Our dog was a cross-breed; cocker spaniel and poodle, chocolate, curly, large paws and a thick moustache. He was lovely. Our step dad brought him home one afternoon, telling us his previous owner had received him as a gift and didn’t want him – he’d been handed to a friend of a friend… When he turned up I was about nine years of age. He came running into our back garden where we were, to sniff around. We stepped towards him but he turned up his lips bearing his canines with a threatening growl. We were definitely not welcome, obviously invading his space.
I’m not sure how he was treated by his old owners but he was scared of anyone who tried to approach him. We were gentle, showed that we were kind, comforted him, changed his name showing him he was ours. He became my companion. I played ball with him, chased him round the garden trying to get it off him, I learnt to juggle – with him running round my feet trying to catch the balls, took him for walks, carried him like a child, and generally messed around having fun. To start with he slept on the a small square landing about two steps down from our bedroom doors but eventually I gave him my old ‘My Little Pony’ cushion that we placed under the stairs alcove which he loved.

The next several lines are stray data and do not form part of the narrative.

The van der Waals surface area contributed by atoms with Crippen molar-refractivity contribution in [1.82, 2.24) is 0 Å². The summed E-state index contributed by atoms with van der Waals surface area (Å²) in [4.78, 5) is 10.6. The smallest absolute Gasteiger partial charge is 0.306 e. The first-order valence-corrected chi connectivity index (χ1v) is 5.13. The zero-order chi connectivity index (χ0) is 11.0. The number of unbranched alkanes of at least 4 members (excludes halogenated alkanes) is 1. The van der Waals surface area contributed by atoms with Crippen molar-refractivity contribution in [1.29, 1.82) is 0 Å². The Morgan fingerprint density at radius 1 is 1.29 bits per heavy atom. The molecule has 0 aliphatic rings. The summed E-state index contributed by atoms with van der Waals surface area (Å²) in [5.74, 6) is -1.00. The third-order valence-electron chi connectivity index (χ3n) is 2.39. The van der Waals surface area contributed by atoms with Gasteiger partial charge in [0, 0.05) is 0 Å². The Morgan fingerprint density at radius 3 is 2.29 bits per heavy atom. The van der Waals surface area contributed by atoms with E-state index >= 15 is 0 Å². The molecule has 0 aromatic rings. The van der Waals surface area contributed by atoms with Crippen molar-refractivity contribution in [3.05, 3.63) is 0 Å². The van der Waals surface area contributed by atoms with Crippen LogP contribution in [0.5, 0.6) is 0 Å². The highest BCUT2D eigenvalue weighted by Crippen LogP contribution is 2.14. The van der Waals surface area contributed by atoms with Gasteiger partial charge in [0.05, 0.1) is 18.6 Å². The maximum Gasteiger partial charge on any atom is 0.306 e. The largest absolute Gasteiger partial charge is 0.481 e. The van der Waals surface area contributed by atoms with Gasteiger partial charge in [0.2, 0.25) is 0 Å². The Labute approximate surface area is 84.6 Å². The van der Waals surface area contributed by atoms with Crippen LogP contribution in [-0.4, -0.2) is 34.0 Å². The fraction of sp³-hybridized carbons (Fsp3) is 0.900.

When our baby sister was born I was fifteen years old. Mum used to place her in the Moses basket next to the sofa, in the corner. I’d stroke her nose and sing her a song to get her to sleep. Mum tied her baby tag, from the hospital, at the end of the basket – dangling and swinging in the breeze from the back door. She started to worry becoming paranoid that our dog would become jealous of the attention my baby sister was receiving and may attack. She only needed one excuse to get rid of him and that day came fairly quickly.
A few weeks after our sister came home our dog decided to have a little chew on that tag hanging on the end of the basket. Mum freaked! If he could do that to the card, he’d likely attack our sister. A couple of days later, I watched him walk to the car with his cushion, lead and water bowl to be driven away, never to return.
That was one of the many times when I stood strong, holding back my emotions and pretending I wasn’t bothered. I learnt very early on in life that it was far easier for me to shut down and show no emotion at all than provide the satisfaction to others when I was hurting. I wouldn’t have been able to change anything; whatever we said or did was ignored unless it was wrong.